LONDON (Reuters) – The British public should not book any overseas summer vacation yet, the minister responsible for the country’s COVID vaccination programme said on Tuesday, ahead of an expected announcement on tougher border measures.
Prime Minister Boris Johnson has said he is looking at the option of introducing quarantine hotels for those arriving in Britain to prevent the risk of “vaccine-busting” new coronavirus variants entering the country.
Nadhim Zahawi told Sky News there would be an announcement later on Tuesday. The BBC reported that a requirement to isolate in a hotel for 10 days will apply to arrivals from most of Southern Africa and South America, as well as Portugal.
It said there had been “no definitive decision yet” on arrivals from other parts of the world and this was “still a live issue”. Johnson will chair a meeting with senior ministers on the decision later on Tuesday.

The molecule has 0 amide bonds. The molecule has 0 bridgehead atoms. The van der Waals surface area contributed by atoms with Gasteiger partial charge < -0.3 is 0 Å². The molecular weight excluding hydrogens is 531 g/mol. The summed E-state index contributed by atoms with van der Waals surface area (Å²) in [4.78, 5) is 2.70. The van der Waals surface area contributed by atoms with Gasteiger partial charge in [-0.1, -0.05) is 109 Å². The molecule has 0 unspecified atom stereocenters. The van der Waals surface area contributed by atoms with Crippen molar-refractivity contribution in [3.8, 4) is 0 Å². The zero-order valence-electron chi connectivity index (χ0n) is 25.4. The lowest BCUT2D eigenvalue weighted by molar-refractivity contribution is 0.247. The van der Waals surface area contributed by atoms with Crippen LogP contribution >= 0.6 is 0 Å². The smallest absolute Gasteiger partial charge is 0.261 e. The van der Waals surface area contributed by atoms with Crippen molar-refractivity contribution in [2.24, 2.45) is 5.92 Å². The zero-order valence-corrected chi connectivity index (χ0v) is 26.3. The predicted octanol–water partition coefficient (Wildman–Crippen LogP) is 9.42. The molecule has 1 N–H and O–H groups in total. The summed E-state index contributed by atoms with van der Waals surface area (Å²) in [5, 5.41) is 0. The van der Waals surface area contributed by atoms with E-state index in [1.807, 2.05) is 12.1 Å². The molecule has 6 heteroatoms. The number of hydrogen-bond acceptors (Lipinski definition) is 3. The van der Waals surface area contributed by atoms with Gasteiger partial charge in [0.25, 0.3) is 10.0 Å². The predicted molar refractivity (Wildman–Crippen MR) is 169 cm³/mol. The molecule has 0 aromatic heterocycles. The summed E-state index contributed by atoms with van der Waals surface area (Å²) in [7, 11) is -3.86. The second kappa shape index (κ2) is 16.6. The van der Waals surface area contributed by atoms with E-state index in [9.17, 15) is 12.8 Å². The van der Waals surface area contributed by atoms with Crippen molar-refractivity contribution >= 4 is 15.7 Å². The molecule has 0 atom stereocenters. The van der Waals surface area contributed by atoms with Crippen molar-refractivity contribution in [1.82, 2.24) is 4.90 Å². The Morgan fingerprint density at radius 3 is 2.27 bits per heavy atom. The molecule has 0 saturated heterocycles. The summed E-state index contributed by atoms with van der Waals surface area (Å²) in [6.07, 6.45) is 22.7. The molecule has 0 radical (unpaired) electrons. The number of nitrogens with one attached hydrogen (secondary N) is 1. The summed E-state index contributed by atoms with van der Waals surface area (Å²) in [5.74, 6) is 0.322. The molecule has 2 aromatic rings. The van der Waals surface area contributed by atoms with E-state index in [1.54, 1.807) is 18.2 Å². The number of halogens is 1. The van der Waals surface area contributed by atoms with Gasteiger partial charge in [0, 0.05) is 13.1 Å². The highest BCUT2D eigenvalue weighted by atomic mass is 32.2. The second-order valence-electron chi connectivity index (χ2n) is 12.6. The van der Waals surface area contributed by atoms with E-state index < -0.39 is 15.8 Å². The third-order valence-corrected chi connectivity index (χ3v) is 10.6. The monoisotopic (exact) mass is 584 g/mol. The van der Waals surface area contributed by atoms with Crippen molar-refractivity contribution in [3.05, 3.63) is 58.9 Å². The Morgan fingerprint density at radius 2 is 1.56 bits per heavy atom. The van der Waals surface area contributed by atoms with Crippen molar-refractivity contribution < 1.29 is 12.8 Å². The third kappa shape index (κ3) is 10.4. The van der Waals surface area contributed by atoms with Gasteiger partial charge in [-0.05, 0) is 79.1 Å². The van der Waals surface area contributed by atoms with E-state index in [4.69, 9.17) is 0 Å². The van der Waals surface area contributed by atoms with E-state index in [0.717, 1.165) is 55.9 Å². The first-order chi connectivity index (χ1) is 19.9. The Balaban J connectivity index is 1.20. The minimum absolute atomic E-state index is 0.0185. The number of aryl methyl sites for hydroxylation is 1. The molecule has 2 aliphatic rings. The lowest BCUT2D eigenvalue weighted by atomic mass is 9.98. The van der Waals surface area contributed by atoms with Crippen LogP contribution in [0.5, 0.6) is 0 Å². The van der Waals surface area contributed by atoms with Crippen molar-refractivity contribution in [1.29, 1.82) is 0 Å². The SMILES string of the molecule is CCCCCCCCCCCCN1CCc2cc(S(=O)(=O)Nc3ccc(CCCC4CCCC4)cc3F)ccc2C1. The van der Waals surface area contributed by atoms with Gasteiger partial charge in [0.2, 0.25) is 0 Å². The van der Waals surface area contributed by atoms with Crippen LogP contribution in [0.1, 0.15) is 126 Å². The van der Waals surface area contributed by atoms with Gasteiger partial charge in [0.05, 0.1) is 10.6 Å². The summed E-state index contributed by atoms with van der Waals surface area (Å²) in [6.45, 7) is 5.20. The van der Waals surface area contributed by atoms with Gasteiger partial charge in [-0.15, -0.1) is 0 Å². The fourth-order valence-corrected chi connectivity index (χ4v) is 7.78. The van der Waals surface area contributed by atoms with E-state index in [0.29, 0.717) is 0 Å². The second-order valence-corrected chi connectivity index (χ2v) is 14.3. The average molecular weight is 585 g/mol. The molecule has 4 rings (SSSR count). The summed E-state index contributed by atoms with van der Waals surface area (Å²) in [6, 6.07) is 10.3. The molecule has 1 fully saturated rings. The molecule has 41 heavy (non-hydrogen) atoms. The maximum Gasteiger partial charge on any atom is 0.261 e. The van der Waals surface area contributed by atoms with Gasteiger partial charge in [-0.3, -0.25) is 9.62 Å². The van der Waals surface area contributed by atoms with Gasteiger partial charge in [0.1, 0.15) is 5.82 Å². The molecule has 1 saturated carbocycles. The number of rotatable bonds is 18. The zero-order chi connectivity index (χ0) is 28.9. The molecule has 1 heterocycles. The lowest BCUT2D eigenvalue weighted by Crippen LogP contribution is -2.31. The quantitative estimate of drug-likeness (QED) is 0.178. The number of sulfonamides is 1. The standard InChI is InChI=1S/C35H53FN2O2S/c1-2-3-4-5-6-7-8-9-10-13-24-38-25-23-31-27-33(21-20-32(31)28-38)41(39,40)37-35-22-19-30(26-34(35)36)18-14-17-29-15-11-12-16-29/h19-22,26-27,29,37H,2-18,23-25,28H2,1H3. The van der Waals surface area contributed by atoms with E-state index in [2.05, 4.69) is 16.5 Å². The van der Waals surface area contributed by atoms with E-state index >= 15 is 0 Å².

Asked if the possible measures meant it was too soon for the public to book holidays, Zahawi said: “Absolutely”.
“I think it’s far too early. There’s still 37,000 people in hospital with COVID at the moment, it’s far too early for us to even speculate about the summer.”
Britain has suffered the fifth worst death toll in the world in the pandemic, with 98,531 people dying within 28 days of a positive test, and one of the deepest economic contractions on record.
The introduction of quarantine hotels plus the warning not to book vacations will deal a fresh blow to the travel industry which is fighting for survival. Engine maker Rolls Royce cut its forecasts for the timing of a recovery on Tuesday due to measures designed to contain the new variants.
Reporting by Michael Holden and Kate Holton; editing by Alistair Smout